Bigfork’s Cultural Hub Turns 50

By Beacon Staff

BIGFORK – Brach Thomson, the manager for the Bigfork Summer Playhouse, started out on his career path before he could walk.

Don Thomson, Brach’s father, was hired at the playhouse in 1964, just four years after its inception, and Brach’s mother Jude came onboard a year later. Brach began in 1967 – the year he was born.

“The kids grew up there,” Jude said. “As soon as they were old enough to count change, Brach and his brother (Gavin) sold orange drink in the cartons like milk from the equity supply store to the crowd.”

Together, the Thomson family has helped grow the Bigfork Summer Playhouse into one of the town’s most prized institutions. And this summer, the Bigfork Summer Playhouse will open the curtains on its 50th season. Also, after six months of construction, patrons will enjoy a new $1.1 million lobby at the Bigfork Performing Arts Center, the playhouse’s home.

It’s a benchmark year for a professional repertory theater that began in a community hall.

In 1960, Dr. Firman “Bo” Brown and his wife Margery Brown founded the playhouse as a place for University of Montana theater students to perform in the summer. Don and Jude Thomson – ambitious, recent college graduates – were hired a few years later.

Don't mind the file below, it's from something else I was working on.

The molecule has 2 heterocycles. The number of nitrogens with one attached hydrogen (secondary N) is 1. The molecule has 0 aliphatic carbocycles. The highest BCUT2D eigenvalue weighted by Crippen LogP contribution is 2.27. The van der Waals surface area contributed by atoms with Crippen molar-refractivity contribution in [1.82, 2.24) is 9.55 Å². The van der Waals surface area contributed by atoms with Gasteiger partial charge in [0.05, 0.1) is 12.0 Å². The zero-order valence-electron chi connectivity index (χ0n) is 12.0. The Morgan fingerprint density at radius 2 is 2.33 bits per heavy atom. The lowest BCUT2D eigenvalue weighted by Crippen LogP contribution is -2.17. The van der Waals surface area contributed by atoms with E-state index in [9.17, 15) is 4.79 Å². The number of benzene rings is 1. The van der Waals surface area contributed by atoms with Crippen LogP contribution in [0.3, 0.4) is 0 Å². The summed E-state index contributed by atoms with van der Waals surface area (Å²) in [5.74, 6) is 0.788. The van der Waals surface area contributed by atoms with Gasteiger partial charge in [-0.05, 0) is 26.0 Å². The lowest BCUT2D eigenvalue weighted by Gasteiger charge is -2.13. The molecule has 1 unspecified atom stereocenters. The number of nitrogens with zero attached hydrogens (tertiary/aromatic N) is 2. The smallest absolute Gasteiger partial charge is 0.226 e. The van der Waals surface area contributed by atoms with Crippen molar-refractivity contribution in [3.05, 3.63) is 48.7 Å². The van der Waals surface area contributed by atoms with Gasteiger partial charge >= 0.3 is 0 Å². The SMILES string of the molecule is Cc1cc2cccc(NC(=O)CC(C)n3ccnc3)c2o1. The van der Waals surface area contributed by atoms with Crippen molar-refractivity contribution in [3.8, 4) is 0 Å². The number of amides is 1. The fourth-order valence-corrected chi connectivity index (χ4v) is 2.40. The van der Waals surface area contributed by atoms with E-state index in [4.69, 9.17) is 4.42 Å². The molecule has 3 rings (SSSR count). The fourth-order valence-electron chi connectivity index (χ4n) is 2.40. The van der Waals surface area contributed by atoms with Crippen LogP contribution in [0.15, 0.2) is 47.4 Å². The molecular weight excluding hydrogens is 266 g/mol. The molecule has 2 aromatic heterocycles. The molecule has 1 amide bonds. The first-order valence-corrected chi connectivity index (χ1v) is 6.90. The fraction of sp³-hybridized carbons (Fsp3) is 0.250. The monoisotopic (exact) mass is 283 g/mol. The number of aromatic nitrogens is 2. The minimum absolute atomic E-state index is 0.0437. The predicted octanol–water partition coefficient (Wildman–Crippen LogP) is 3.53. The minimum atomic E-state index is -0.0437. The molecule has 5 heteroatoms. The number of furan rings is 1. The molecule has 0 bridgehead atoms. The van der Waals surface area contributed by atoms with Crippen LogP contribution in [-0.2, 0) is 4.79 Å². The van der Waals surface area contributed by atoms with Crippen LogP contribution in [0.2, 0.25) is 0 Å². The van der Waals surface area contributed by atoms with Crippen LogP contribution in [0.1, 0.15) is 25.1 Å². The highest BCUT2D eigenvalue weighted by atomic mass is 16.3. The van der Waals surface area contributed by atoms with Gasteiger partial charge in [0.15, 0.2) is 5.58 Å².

That was before there was an Electric Avenue.

In those days, the town’s main street was unpaved and many of the buildings that now house art galleries and niche shops were residential homes. There were a handful of bars and gas stations, along with a mercantile and two “greasy-spoon diners,” Jude said.

The playhouse was the summer tenant in a community hall owned by the national social organizations the Masons and the Eastern Star. The theater company ate group meals, rehearsed and lived in the same place. It was cramped; there were no facilities to build scenery.

At the beginning of each season, the crew had to load the floor and bring in the stage and risers for seating. “Labor Day holiday was really labor day – we’d set it all up for the summer,” Jude said.

When the Browns decided to give up the theater in 1967 for other pursuits, a group of community leaders banded together as the Bigfork Development Group and bought the playhouse. Don and Jude became producers, buying the playhouse a few years later.

In the late 1980s, the couple spearheaded efforts to raze the old building, which the fire marshal had deemed an “unfit fire trap,” and raise a new one in its place. A foundation was formed to raise funds and oversee the performing arts center.

The community rallied behind the cause, and the new theater opened on June 18, 1988, without missing a season.

“They wanted to keep the theater in town because they saw it was bringing people,” Jude said. “At that time, there was nothing else like it in the valley.”

It proved a smart investment. The theater is an undeniable economic driver for a town that relies heavily on its tourist-filled summer months to buoy its economy.

When the playhouse schedule hits full stride in early June, there’s a show running six nights of the week. The theater holds 432 people and sells out nearly every show.